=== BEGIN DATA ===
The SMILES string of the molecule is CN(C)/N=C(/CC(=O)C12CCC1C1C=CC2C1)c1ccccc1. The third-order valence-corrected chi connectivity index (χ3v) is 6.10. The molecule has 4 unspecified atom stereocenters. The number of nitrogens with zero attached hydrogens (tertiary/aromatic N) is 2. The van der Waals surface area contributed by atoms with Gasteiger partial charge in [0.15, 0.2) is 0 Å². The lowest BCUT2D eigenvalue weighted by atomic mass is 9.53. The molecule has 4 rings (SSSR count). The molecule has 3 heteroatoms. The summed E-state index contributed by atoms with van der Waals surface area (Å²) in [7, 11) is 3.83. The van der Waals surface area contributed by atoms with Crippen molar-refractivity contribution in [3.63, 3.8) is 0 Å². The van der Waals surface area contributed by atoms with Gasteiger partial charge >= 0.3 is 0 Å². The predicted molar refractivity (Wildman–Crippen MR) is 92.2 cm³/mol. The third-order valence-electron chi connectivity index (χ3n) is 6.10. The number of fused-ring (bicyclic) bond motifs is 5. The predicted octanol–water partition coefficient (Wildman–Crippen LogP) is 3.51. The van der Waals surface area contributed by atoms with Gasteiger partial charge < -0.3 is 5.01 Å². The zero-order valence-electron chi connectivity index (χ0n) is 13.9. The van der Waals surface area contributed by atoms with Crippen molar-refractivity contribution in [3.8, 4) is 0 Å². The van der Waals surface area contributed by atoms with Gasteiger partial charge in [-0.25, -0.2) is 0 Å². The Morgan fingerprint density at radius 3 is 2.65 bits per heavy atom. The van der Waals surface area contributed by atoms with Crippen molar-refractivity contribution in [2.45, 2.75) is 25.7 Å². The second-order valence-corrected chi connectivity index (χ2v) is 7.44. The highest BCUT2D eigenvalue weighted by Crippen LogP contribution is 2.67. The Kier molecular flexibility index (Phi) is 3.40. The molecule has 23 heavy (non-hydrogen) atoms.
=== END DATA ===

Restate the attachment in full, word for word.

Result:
The SMILES string of the molecule is CN(C)/N=C(/CC(=O)C12CCC1C1C=CC2C1)c1ccccc1. The third-order valence-corrected chi connectivity index (χ3v) is 6.10. The molecule has 4 unspecified atom stereocenters. The number of nitrogens with zero attached hydrogens (tertiary/aromatic N) is 2. The van der Waals surface area contributed by atoms with Gasteiger partial charge in [0.15, 0.2) is 0 Å². The lowest BCUT2D eigenvalue weighted by atomic mass is 9.53. The molecule has 4 rings (SSSR count). The molecule has 3 heteroatoms. The summed E-state index contributed by atoms with van der Waals surface area (Å²) in [7, 11) is 3.83. The van der Waals surface area contributed by atoms with Crippen molar-refractivity contribution in [3.63, 3.8) is 0 Å². The van der Waals surface area contributed by atoms with Gasteiger partial charge >= 0.3 is 0 Å². The predicted molar refractivity (Wildman–Crippen MR) is 92.2 cm³/mol. The third-order valence-electron chi connectivity index (χ3n) is 6.10. The number of fused-ring (bicyclic) bond motifs is 5. The predicted octanol–water partition coefficient (Wildman–Crippen LogP) is 3.51. The van der Waals surface area contributed by atoms with Gasteiger partial charge < -0.3 is 5.01 Å². The zero-order valence-electron chi connectivity index (χ0n) is 13.9. The van der Waals surface area contributed by atoms with Crippen molar-refractivity contribution in [3.8, 4) is 0 Å². The van der Waals surface area contributed by atoms with Gasteiger partial charge in [-0.25, -0.2) is 0 Å². The Morgan fingerprint density at radius 3 is 2.65 bits per heavy atom. The van der Waals surface area contributed by atoms with Crippen molar-refractivity contribution in [2.45, 2.75) is 25.7 Å². The second-order valence-corrected chi connectivity index (χ2v) is 7.44. The highest BCUT2D eigenvalue weighted by Crippen LogP contribution is 2.67. The Kier molecular flexibility index (Phi) is 3.40. The molecule has 23 heavy (non-hydrogen) atoms.